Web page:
(Reuters) – Australia’s eight-wicket mauling by England in the Cricket World Cup semi-final could see an overhaul of the squad, tactics and selection policy for the five-times champions as they plan for the 2023 tournament in India.
The comprehensive loss to a rampant England side was the first time Australia had made the last four of the competition and not advanced to the final.
England now face New Zealand in the final at Lord’s on Sunday.
Despite a mixed buildup after they won just three of 18 matches in last 14 months until March this year, Aaron Finch’s team entered the tournament as one of the favourites having beaten India and Pakistan in away series.
They stretched their winning streak to 10 matches until their 36-run loss to India at The Oval in the pool phase of the tournament.
Finch’s men then won another five in succession before they lost to South Africa at Old Trafford in their last game before the semi-final.
Much of their success at the tournament was built on a patient approach from their opening batsmen with the pair of David Warner and Finch both assessing conditions expertly to score over 500 runs in the tournament.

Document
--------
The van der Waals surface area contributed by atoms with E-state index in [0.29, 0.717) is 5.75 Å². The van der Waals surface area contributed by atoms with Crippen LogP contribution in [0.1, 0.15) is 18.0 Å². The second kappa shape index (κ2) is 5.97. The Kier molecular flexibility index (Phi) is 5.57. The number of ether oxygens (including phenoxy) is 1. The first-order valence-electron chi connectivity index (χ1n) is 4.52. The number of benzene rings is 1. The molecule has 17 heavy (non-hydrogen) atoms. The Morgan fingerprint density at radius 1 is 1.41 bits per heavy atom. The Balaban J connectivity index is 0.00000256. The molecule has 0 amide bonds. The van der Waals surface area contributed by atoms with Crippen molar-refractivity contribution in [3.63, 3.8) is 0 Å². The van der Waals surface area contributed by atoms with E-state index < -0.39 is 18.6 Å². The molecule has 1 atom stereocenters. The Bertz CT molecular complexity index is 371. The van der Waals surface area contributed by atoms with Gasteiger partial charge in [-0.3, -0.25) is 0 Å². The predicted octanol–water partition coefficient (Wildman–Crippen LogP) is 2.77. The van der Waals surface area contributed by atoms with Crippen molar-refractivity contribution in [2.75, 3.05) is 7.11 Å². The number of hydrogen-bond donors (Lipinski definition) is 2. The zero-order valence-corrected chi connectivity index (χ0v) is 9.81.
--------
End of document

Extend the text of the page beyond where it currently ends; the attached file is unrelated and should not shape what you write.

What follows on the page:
It was a far cry from the tactics favoured until earlier this year when they tried to emulate England’s all-out attacking approach by selecting power-hitting Twenty20 players like D’Arcy Short and Chris Lynn at the top.
Short and Lynn, however, were victims of a rotational selection policy with numerous changes to the team personnel over the last four years, ostensibly to rest senior players for test matches.
Of the 27 players given ODI debuts since the last World Cup in 2015, just five made the initial 15-man squad for the tournament with only wicketkeeper Alex Carey making a significant contribution in England.
It is also debatable how much of the current squad will be around in four years’ time, with most, likely to be approaching, or in their mid 30s in 2023.
Finch added that Australia, like other countries, would undergo a debrief as they plan for India but it was too early if they would follow England’s blueprint of starting from scratch and building over four years.
“I think that after a World Cup you always start looking and you have one eye towards the next one,” he said.
“I think that as a management, senior players, I’m sure over the next couple of months or so we will sit down and start talking about that and start planning how we think that we can best plan and prepare and improve over the next four years to get us to go, well two steps further.”
(Writing by Greg Stutchbury in Wellington; Editing by Sudipto Ganguly)